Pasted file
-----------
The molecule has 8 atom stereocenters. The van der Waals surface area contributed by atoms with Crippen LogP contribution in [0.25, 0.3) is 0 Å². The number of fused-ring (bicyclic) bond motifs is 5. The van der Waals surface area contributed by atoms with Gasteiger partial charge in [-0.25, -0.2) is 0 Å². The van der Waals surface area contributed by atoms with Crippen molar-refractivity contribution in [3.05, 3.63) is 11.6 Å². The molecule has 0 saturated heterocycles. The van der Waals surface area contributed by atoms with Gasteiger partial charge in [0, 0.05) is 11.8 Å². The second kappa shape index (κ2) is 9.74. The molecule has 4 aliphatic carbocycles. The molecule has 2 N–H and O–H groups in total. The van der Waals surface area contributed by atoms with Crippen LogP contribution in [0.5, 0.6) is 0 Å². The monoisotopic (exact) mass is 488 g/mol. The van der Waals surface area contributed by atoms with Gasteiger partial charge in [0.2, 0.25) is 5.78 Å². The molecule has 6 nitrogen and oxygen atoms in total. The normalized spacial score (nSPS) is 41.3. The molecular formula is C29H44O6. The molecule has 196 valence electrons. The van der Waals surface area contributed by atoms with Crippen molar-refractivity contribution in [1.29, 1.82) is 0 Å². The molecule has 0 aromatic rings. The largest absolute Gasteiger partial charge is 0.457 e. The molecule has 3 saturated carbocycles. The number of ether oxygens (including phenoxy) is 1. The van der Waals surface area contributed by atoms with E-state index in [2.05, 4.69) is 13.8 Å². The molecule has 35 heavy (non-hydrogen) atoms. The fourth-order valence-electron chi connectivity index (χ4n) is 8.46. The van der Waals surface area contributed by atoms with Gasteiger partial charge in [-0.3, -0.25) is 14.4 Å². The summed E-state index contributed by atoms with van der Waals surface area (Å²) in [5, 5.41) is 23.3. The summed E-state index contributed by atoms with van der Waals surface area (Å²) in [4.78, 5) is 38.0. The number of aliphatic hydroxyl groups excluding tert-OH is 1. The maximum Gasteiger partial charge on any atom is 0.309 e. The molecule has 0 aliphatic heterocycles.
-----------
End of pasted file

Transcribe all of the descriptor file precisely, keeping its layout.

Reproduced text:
The molecule has 8 atom stereocenters. The van der Waals surface area contributed by atoms with Crippen LogP contribution in [0.25, 0.3) is 0 Å². The number of fused-ring (bicyclic) bond motifs is 5. The van der Waals surface area contributed by atoms with Gasteiger partial charge in [-0.25, -0.2) is 0 Å². The van der Waals surface area contributed by atoms with Crippen molar-refractivity contribution in [3.05, 3.63) is 11.6 Å². The molecule has 0 saturated heterocycles. The van der Waals surface area contributed by atoms with Gasteiger partial charge in [0, 0.05) is 11.8 Å². The second kappa shape index (κ2) is 9.74. The molecule has 4 aliphatic carbocycles. The molecule has 2 N–H and O–H groups in total. The van der Waals surface area contributed by atoms with Crippen LogP contribution in [0.5, 0.6) is 0 Å². The monoisotopic (exact) mass is 488 g/mol. The van der Waals surface area contributed by atoms with Gasteiger partial charge in [0.2, 0.25) is 5.78 Å². The molecule has 6 nitrogen and oxygen atoms in total. The normalized spacial score (nSPS) is 41.3. The molecular formula is C29H44O6. The molecule has 196 valence electrons. The van der Waals surface area contributed by atoms with Crippen molar-refractivity contribution in [1.29, 1.82) is 0 Å². The molecule has 0 aromatic rings. The largest absolute Gasteiger partial charge is 0.457 e. The molecule has 3 saturated carbocycles. The number of ether oxygens (including phenoxy) is 1. The van der Waals surface area contributed by atoms with E-state index in [2.05, 4.69) is 13.8 Å². The molecule has 35 heavy (non-hydrogen) atoms. The fourth-order valence-electron chi connectivity index (χ4n) is 8.46. The van der Waals surface area contributed by atoms with Gasteiger partial charge in [-0.3, -0.25) is 14.4 Å². The summed E-state index contributed by atoms with van der Waals surface area (Å²) in [5, 5.41) is 23.3. The summed E-state index contributed by atoms with van der Waals surface area (Å²) in [4.78, 5) is 38.0. The number of aliphatic hydroxyl groups excluding tert-OH is 1. The maximum Gasteiger partial charge on any atom is 0.309 e. The molecule has 0 aliphatic heterocycles.